Q. In Cincinnati you made a joke while we were asking you about young players looking up to you, saying they were inspired by you. You said, I got to put the hammer down, I'm not an old lady, that sort of thing. You're now 3-0 against teenagers this year. You've played well against them. What was your preparation and mindset here? Even in the second set, you were really scrapping to try to get that bagel.
NAOMI OSAKA: Hmm... Preparation? I don't really have -- for me, I think the thing is you have to treat them as they are. You can't think about age when you play against someone. They fought their way to this spot. They deserve it. Why would I be thinking about how old they are? I think that's the number one thing some people get twisted.

Yeah, I feel like even when you play younger people, it's even more of a challenge because they fight -- I don't want to say this, but they might fight harder. They want to have that, like, statement tournament or whatever.

For me, I just kept telling myself to keep fighting. Literally, that's what I said during the match. I just kept saying, Fight, fight.

Q. You're going to play against Bencic the third time this year. How well do you know her on and off the court?
NAOMI OSAKA: Yeah, I mean, for me playing her is always super challenging. I'm unsure if I've ever won a match. I know that I lost the two times we played earlier this year.

For me, yeah, I just expect a fight. She doesn't really ever give up. She kind of fights for every point. I know that's going to be a really difficult match for me.

Q. How close do you think you are to a level where you can win the tournament again?
NAOMI OSAKA: Okay, level that I can win the tournament again? The thing with me, though, is I get better as the tournament goes on. Like, it's not even a skill sort of thing, it's just I trust myself more.

I mean, the last two times I was in the round of 16, I won it, if that answers -- I don't want to say that. That's bold. Don't say that (laughter).

Listen, I'm just out here trying my best. I don't know. I'm just going with the flow at this rate. I've never defended a Grand Slam before. We out here, you know. We're just having fun.

Q. We're living in a very brutal, cruel, sometimes fierce world. We are still human beings. As ambassador of the sport, No. 1 player, if you ask yourself do you wish to see more and more these kind of moments, men's and women's side, on the tour?
NAOMI OSAKA: I mean, yeah. But also, I don't know, I don't want to be quoted.

Here is my thing, though. Tennis is a solo sport. Of course there are people that are very fierce on and off the court. I think that for me, like, I always feel for the person because I know what it's like to just have to go play a match, lose the match, then you've got to go and do press. It's just terrible.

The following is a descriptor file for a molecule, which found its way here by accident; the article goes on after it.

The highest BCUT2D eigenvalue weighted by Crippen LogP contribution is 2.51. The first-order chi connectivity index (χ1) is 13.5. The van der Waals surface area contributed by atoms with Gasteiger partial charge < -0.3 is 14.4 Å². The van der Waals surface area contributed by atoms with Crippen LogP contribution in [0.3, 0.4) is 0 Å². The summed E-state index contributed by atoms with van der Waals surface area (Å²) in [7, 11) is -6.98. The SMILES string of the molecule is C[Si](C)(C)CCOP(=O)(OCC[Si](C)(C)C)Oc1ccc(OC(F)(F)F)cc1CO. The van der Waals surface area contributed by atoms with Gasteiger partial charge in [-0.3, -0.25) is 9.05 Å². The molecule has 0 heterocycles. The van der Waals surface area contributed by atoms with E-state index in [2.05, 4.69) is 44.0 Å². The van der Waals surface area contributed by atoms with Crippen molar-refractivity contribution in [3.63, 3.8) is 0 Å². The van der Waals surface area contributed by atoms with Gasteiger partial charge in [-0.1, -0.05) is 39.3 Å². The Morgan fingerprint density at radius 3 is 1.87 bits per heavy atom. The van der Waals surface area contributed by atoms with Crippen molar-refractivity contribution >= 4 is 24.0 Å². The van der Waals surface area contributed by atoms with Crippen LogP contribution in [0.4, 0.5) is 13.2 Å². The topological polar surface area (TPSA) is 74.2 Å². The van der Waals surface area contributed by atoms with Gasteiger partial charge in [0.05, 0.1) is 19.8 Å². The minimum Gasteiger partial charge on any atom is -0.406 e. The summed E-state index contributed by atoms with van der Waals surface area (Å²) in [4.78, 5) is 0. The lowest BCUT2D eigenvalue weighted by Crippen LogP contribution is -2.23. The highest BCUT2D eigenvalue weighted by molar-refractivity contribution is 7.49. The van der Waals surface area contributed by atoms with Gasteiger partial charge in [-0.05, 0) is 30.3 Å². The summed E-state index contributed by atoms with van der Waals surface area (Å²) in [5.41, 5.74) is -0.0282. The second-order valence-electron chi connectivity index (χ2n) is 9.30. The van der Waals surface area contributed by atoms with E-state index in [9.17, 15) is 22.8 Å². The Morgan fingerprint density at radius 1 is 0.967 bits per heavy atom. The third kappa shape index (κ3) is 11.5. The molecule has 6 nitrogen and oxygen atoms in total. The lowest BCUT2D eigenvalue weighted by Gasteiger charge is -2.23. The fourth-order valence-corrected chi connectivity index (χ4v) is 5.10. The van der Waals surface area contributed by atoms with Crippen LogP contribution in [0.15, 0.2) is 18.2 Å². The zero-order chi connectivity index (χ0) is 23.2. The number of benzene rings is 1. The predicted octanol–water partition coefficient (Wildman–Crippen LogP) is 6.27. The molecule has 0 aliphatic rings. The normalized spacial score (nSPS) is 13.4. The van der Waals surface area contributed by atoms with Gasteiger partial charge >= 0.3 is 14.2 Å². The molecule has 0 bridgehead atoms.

I think that I don't know what a Naomi moment is. Hopefully there won't be many of those. Yeah, whatever I do, I try to tell myself to just do it from the heart.

(Naomi's answers to questions in Japanese.)

NAOMI OSAKA: I mean, for me, I think I -- sorry. I'm listening to the background noise for some reason.

For me, I think that every match is super different. I can never really label how much more confidence I get throughout the tournament. But I know it increases because for me, I just get more comfortable as time goes on. It's not necessarily a confidence thing, it's just more of a comfortability. I think that would be the main.

Yeah, I mean, I feel like of course we're going to play multiple times in the future. She's so young. That's definitely going to happen.

I mean, I think for me, she seems very intelligent, so I think there's automatically things that she's going to change the next time that we play. I'm not necessarily looking forward to that, but I think it will be fun for you guys to watch.

Yeah, I feel like if we do ever happen to play in the finals of a Grand Slam, that's definitely going to be a very huge memory for both of us.

I think that my return was much better than my serve today. I feel like my serve has kind of been letting me down. Well, the first-serve percentage the past couple of matches... I know the reason why, and hopefully it can change because I think that my next round, I definitely need to put more first serves in the court.

But, yeah, definitely I think I was making a lot of returns today. That really helped me.

Really? No, I actually don't really look at stats like that. That's a good one. I can frame that on my wall. Can shove that in J.'s face, telling me we need to practice returns. Practice what returns? I made 100% (smiling).

But, yeah, I think that's something that I've always been working on the past couple of months, just to, like, not do something crazy on the returns, just kind of keep it in play. That's good to hear. Thank you.

Wow, I should get a spreadsheet, fill that out.

I mean, I think I was 16, 18, 19, around the later teenage years. How old is she now? 15. Oh, my God, she was like 10 or something. Okay, so she was around 10. I feel like we would get there around the same time, maybe like 8 or something. But she would train by herself, then she would train with other people. That was the crazy part to me. She was, like, 10.

But your question, I need to fill out a survey type question, so I hope I answered that.

Yeah, I mean, for me, I was just happy throughout this entire match. I think I kept a very high level of focus. I don't know, like for me, it's been so long. I honestly think it's been since Australian Open finals that I was that focused and I was fighting that hard for every point.

Like, the times that I made a mistake or that she hit a winner, like, it just kind of really made me happy. I just couldn't help but laugh because it really felt like a battle. I think that's what I practice for, it's literally to battle.